For more than 130 years, Mardi Gras “throws” have been part of the fun of Carnival.
Most Mardi Gras krewes have their own signature throws, and some spend all year decorating their coveted items. Bring a backpack or a pillowcase for your loot and, remember, no one goes away empty handed.
Long beads, short beads, sparkly beads, beads with medallions, beads that light up, old-fashioned glass beads ... see who in your gang can collect the most and the coolest.
Doubloons made their Mardi Gras debut in the Rex parade in 1960 and remain one of Mardi Gras most treasured throws. Watch your fingers when you pick them off the ground though or ouch! Someone may try to beat you to it with their foot.
Every kitchen in New Orleans has a cupboard with a collection of plastic cups caught at Mardi Gras parades. Featuring the unique insignias of each krewe, they’re used year round at crawfish boils, birthday parties and all casual gatherings.
Decorated Zulu coconuts are perhaps the most highly sought after throw of Mardi Gras. Only the luckiest and most determined will walk away with them. For safety reasons, coconuts are passed down from the floats rather than thrown.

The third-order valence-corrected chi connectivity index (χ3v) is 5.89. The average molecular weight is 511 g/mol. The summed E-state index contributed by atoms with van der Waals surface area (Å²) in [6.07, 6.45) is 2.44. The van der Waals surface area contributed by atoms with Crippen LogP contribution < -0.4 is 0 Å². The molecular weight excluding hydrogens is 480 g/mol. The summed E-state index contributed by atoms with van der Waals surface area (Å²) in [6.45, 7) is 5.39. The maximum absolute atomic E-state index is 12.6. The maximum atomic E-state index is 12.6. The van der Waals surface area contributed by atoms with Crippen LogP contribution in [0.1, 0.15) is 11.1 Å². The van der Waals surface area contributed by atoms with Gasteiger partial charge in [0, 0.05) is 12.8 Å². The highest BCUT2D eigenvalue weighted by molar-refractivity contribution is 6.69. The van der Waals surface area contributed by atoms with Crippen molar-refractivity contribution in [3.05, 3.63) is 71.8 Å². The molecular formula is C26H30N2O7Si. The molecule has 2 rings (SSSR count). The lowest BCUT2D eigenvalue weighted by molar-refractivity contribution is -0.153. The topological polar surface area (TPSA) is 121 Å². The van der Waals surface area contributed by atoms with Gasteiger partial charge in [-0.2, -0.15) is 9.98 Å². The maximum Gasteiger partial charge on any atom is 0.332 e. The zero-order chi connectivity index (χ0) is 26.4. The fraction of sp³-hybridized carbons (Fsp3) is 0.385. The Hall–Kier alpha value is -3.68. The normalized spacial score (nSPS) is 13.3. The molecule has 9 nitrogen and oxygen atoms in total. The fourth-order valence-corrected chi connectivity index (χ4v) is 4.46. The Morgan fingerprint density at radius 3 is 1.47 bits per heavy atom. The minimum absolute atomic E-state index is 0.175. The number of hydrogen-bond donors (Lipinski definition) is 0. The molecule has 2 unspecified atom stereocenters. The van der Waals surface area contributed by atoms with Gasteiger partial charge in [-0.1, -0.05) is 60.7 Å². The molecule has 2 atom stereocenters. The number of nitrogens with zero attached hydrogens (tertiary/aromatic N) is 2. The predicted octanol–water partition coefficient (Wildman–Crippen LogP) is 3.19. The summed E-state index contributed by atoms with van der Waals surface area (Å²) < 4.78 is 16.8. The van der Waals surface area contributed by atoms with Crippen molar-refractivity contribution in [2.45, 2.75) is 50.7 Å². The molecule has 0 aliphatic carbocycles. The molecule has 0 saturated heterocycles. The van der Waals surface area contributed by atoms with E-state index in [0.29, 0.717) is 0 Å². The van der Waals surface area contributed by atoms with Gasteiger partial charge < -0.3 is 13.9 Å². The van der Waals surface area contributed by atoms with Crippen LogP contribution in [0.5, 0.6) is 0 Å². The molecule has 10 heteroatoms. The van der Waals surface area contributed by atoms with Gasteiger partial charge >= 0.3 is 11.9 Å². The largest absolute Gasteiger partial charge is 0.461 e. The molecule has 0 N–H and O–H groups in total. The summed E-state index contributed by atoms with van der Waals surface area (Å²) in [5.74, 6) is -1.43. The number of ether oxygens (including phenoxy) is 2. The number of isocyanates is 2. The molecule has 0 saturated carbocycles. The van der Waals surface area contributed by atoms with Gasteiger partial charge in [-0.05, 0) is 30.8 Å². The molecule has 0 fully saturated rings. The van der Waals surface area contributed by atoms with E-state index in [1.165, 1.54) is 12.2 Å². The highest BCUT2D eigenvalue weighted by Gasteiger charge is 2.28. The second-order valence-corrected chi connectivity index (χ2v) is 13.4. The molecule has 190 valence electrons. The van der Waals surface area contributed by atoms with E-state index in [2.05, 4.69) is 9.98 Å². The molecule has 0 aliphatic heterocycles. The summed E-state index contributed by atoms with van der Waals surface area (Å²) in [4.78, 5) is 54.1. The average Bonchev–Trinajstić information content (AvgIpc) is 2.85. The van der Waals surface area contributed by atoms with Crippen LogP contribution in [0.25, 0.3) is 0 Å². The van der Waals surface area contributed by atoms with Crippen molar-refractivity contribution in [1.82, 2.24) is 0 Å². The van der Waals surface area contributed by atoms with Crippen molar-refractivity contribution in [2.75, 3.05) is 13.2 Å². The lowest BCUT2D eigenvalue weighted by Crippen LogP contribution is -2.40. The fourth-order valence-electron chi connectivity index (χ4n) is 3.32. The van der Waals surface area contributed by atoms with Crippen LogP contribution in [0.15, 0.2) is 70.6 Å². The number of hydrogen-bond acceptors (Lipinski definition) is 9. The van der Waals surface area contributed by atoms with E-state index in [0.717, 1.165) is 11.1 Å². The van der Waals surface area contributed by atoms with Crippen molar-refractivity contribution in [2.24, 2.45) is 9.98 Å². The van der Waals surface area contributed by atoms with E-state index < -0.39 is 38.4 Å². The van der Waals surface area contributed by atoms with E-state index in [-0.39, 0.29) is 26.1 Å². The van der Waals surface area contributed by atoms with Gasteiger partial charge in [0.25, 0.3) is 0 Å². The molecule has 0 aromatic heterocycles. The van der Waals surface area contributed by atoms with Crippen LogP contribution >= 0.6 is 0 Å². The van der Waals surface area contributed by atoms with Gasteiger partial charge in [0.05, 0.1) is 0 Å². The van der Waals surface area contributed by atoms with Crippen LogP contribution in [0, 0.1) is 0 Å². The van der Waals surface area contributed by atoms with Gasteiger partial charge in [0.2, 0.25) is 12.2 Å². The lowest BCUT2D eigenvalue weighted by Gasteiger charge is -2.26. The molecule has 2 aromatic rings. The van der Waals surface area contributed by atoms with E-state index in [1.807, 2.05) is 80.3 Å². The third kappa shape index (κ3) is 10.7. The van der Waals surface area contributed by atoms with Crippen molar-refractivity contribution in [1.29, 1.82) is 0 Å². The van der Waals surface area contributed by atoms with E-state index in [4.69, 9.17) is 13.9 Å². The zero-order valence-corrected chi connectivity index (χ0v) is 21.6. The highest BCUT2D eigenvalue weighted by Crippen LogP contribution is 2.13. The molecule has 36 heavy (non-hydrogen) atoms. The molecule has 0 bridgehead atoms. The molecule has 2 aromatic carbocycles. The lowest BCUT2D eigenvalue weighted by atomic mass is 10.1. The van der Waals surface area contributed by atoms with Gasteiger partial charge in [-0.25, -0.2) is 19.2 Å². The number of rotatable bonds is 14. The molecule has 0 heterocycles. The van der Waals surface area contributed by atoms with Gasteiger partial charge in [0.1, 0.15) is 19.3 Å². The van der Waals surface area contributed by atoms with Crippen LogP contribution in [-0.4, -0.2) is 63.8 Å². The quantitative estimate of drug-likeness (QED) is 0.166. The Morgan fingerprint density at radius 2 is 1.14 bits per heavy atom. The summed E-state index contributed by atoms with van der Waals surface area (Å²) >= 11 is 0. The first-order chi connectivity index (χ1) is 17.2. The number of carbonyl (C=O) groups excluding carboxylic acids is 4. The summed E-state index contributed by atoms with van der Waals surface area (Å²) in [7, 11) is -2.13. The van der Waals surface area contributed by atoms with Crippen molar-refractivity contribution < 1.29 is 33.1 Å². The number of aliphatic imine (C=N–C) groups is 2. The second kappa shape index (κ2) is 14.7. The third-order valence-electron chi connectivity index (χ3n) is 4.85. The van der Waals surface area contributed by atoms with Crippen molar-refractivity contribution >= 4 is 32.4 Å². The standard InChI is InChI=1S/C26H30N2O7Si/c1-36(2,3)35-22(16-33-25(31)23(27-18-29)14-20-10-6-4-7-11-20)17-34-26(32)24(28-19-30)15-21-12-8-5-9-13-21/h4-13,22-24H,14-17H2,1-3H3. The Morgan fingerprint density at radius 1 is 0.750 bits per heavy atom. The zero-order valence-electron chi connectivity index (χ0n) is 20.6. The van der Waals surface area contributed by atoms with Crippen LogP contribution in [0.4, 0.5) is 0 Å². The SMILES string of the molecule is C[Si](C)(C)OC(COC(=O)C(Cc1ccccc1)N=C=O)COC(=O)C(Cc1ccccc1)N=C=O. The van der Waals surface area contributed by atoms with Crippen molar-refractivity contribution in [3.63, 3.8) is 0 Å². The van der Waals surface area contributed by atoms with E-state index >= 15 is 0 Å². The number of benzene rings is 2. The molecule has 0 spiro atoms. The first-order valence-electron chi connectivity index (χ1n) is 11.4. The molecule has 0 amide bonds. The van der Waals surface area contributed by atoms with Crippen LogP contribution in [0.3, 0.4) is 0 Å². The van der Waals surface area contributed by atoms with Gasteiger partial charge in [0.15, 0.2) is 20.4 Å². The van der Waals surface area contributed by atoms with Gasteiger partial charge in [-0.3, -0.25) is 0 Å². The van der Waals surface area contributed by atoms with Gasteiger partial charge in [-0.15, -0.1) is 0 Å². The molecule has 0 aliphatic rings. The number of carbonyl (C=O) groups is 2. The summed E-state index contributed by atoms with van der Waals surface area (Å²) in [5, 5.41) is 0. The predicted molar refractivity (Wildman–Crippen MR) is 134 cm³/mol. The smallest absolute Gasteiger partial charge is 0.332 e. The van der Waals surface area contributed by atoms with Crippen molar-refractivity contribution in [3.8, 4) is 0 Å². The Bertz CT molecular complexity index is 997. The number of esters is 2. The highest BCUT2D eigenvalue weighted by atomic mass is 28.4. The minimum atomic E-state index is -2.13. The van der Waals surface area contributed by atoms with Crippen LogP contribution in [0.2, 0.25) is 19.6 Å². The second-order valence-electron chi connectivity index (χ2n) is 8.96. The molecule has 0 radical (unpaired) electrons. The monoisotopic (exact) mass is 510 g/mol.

The women of Muses spend months decorating coveted high heels to throw out to the crowd. Some of them are gorgeous works of art to be displayed on bookshelves for years to come.
Members of the Krewe of Carrollton throw decorated shrimp boots – a classic symbol of Louisiana coastal culture.
Iris, the oldest female krewe, parades every year the Saturday before Fat Tuesday –rain or shine. Their famous decorated sunglasses are a real catch.
Tucks throws toiletry-themed throws (you might call it “Potty Gras”) including decorated brushes.
With their flashing skeleton bead, Krewe d’Etat started the trend of high-tech Mardi Gras throws. Catching one will make your night.
This new krewe – founded in 2013 – started right off by throwing lovely decorated compact mirrors into lucky hands.